The Sundance Film Festival announced Wednesday it will move its in-person Utah elements online this year due to the omicron variant surge.

Festival organizers said in a statement that “despite the most ambitious protocols, the omicron variant with its unexpectedly high transmissibility rates is pushing the limits of health safety, travel and other infrastructures across the country.”

“While it is a deep loss to not have the in-person experience in Utah, we do not believe it is safe nor feasible to gather thousands of artists, audiences, employees, volunteers, and partners from around the world, for an eleven-day festival while overwhelmed communities are already struggling to provide essential services,” Sundance said.

The festival said the decision was made to keep people safe during the omicron variant’s surge.

The Egyptian’s of the Sundance Film Festival.
The Egyptian’s marquee tells the tale: The Sundance Film Festival will be online only in 2021. | Lee Benson, Deseret News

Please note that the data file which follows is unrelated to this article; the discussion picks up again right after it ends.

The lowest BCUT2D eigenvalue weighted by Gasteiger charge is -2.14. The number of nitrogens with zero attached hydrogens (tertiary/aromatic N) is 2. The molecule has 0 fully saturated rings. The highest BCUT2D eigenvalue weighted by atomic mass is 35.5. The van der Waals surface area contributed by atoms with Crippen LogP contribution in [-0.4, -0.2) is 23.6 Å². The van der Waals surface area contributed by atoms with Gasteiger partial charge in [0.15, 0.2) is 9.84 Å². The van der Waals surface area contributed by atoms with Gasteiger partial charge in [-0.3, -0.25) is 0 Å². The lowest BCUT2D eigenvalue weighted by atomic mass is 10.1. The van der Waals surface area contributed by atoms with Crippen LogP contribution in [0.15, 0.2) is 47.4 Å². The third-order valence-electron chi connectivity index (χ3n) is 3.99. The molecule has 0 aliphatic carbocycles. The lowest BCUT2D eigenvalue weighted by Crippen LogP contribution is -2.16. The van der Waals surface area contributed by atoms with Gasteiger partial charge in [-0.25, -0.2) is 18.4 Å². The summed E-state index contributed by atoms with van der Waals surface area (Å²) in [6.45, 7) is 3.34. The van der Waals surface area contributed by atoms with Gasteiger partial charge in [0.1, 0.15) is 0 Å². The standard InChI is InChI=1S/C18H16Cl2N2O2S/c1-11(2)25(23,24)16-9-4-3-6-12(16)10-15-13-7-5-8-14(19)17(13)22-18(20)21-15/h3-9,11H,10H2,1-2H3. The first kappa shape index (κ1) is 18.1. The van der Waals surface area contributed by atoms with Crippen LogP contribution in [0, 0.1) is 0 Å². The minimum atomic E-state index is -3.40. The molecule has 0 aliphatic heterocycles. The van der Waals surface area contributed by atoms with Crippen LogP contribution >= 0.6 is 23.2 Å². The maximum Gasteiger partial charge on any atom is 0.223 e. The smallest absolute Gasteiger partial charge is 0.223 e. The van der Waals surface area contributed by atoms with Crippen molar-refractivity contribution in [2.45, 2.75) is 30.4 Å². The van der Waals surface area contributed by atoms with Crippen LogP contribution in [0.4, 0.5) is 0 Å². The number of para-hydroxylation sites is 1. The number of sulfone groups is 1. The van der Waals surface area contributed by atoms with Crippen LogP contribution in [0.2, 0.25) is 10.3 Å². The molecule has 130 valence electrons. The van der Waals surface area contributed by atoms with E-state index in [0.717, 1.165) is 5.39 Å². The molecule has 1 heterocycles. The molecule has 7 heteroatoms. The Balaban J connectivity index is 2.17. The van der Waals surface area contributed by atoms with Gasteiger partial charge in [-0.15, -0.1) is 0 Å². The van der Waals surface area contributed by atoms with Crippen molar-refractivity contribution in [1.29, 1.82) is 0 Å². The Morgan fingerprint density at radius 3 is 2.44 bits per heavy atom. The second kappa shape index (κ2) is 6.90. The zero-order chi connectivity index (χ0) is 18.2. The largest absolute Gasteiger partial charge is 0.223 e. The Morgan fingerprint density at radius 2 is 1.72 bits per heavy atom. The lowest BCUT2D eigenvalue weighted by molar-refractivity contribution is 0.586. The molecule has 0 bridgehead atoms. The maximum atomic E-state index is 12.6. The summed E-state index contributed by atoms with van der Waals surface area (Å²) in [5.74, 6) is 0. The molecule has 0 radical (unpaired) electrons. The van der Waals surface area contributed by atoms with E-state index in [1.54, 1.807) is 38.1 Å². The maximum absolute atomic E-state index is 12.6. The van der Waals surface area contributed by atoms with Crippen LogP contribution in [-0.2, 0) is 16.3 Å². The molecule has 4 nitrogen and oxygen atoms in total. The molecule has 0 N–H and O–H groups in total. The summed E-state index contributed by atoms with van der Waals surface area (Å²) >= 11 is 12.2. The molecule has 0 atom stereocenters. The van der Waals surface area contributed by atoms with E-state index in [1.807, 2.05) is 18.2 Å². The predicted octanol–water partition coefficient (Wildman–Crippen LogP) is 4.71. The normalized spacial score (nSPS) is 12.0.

Sundance planned to take a number of safety measures to keep people safe from COVID-19, including requiring booster shots and limiting any food or drink at the venues, per Variety.

Sundance altered its 2022 event as Utah reported a pandemic high of 7,247 new COVID-19 cases in a single day on Wednesday. “Today represents, by far, the single highest daily case count we have seen during the pandemic. Omicron has changed the landscape since its arrival last month. The number of cases we are reporting today is more than the total number of cases we reported over the first 68 days of the pandemic, combined,” the Utah Department of Health said in a statement.

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The decision to hold events online resembles the 2021 Sundance Film Festival, which had virtual screenings for its films with select physical showings across the country.

The Sundance Film Festival’s cancellation is another sign of how the omicron variant is affecting entertainment events nationwide.

For example, “The Christmas Spectacular Starring the Radio City Rockettes” canceled its show during the omicron surge in December in New York City, per CNBC.

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